Roots, Shoots, Fruits & Flowers: Fall Potatoes, Fig Preserves & Squash Leaves


'Nicola' potatoes Photo: Gurney Seed & Nursery Co.

Fall Potatoes

Dr. Carl, a medical doctor and avid gardener, asked about locating seed potatoes for his fall garden.

George, an Advanced Master Gardener, helped with a referral to seed and nursery company that has ‘Nicola’ potatoes. ‘Nicola” potatoes have a low glycemic index (GI), and this low GI indicates how much each food increases blood sugar.

George makes these gardening suggestions, “Beds are prepared a month in advance and covered with straw. 18 inch spacing is used with little soil disturbance on hilled rows or just covered with straw in large containers.”

Characteristics of these potatoes include, “medium-sized, well-shaped oval potatoes. A beautiful golden yellow inside and out, Nicola has a mild nutty flavor and is great for baking, boiling or roasting. Flesh is firm and holds up well in soups and salads. Low glycemic index means it is great for low-carb diets. Shows good resistance to scab and drought .”


LSU Gold Figs Photo: LSU AgCenter

Fig Preserves

DJ enjoyed a fig harvest and wanted to make fig preserves and wanted information, “I have an LSU gold fig tree. I am planning to make fig preserves. My dilemma is how to measure out this large whole fig into quarts. Thought perhaps you could ask someone at the extension office. “

AHA consulted Ms. Jennifer Duhon, Area Nutrition Agent about helping DJ with her question, “With blueberries, raspberries, blackberries and even cherries, an average of 1.5-2 pounds yields 1 quart. Not knowing the size of the figs, I think that would be the best way to calculate vs number of figs. Although I did find information per pound:

Figs by the Pound Other Equivalents

  • Fresh figs, pound 9 medium
  • Fresh figs, pound 12 small
  • Fresh figs, pound 2 1/2 cups, chopped

I hope this helps answer their question.”


A silver leaf on a squash plant. Photo: John Martel.

Squash Leaves

John saw something unusual in his vegetable garden, “Since temperatures hit 100 degrees the younger leaves on my yellow squash plants have developed a silver sheen on the top surface. It is not powdery mildew because nothing comes off when I rub the surface. I also noticed the young squash have stopped getting bigger just recently. The young squash, and there are many, are shade protected beneath the leaves. It usually takes about 3 days from the time the flower closes until it reaches harvestable size. In about a week since this silver sheen has appeared the young squash have quit growing. Can you shed any light on this?”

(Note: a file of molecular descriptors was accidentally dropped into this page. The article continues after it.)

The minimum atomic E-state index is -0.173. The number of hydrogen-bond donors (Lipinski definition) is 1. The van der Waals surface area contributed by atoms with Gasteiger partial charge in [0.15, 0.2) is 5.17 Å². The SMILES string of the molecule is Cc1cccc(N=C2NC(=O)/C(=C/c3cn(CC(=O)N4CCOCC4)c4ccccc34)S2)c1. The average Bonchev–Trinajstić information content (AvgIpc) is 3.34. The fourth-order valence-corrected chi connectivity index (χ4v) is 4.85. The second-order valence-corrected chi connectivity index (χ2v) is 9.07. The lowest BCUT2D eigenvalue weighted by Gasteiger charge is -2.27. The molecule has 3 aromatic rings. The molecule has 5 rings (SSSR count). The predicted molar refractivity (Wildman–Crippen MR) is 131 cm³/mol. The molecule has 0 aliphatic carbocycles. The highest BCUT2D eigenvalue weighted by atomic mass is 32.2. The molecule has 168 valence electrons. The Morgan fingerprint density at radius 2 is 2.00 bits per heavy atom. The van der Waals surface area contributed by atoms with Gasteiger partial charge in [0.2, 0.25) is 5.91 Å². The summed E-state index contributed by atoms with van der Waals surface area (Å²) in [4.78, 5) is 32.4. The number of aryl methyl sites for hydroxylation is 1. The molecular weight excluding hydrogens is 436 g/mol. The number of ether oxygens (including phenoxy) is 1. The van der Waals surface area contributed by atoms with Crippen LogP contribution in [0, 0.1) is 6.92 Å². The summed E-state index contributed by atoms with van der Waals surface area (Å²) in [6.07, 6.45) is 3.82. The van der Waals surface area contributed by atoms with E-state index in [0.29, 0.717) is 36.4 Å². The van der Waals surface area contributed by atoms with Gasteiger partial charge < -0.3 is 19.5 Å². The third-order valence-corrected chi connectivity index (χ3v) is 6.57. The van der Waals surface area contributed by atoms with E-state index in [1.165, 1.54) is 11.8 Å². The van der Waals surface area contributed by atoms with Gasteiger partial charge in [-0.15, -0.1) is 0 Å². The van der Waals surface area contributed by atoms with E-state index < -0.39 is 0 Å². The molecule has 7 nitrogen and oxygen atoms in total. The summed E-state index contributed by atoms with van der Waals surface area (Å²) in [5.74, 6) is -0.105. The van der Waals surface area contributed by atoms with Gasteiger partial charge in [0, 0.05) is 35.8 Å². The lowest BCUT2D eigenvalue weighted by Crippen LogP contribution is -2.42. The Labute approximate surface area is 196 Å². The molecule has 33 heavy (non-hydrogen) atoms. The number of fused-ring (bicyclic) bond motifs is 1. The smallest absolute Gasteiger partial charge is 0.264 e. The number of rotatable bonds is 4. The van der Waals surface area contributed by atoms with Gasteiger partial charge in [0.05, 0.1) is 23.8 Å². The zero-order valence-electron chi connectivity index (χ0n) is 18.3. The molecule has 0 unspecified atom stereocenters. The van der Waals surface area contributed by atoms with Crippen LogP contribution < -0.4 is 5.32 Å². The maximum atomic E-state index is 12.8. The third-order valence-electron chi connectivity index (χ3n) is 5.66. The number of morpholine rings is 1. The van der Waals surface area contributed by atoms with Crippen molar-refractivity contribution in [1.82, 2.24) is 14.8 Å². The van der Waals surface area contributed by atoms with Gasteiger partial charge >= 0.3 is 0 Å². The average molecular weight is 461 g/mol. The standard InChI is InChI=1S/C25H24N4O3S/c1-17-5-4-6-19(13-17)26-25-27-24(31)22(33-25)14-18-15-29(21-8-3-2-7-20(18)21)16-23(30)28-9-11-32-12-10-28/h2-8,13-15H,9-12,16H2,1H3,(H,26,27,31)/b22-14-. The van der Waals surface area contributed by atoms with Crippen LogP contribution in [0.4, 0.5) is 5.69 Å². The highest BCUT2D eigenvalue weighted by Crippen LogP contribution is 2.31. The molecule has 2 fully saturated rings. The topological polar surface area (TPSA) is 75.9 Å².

AHA consulted with two specialists with the AgCenter. Dr. Raj Singh, the “Plant Doctor,” shared his thoughts about the silver leaf, “The symptoms resemble silverleaf caused by whitefly feeding. Did the homeowner notice any whiteflies? The whitefly nymphs release a toxin into the plant symptoms while feeding and the symptoms appear on developing or newer leaves. If no whiteflies present, then it could be a heat related issue. Higher temperatures may activate or deactivate some enzymes resulting in these symptoms. But in this case the symptoms will be very uniform on affected plants.”

Dr. Kiki Fontenot, Vegetable Specialist, added her thoughts, “I agree with Raj, check for whiteflies. I have noticed these silver leaves on some squash too and it seems to be variety dependent. With our excess heat right now, things may be slowing down a bit. I suggest keeping the plants well-watered and fertilized. If the silver leaves start looking distorted this gardener may want to remove the entire plant, but if not keep it in. She may also want to remove the fruit from the plant, pick immature and see if new fruit grows back quickly. There is also still plenty of time to replant summer squash and zucchini plants.”

If you want to contact Roots, Shoots, Fruits, and Flowers, please send your questions and pictures to Keith Hawkins, Area Horticulture Agent (AHA), 337.284.5188 or

“Before you buy or use an insecticide product, first read the label, and strictly follow label recommendations. Mention of trade names or commercial products in this article is for informational purposes only and does not constitute endorsement by Louisiana State University AgCenter.”

“This work has been supported, in part, by the USDA National Institute of Food and Agriculture, Renewable Resources Extension Act Award, Accession Number 1011417.”

8/16/2022 7:36:08 PM
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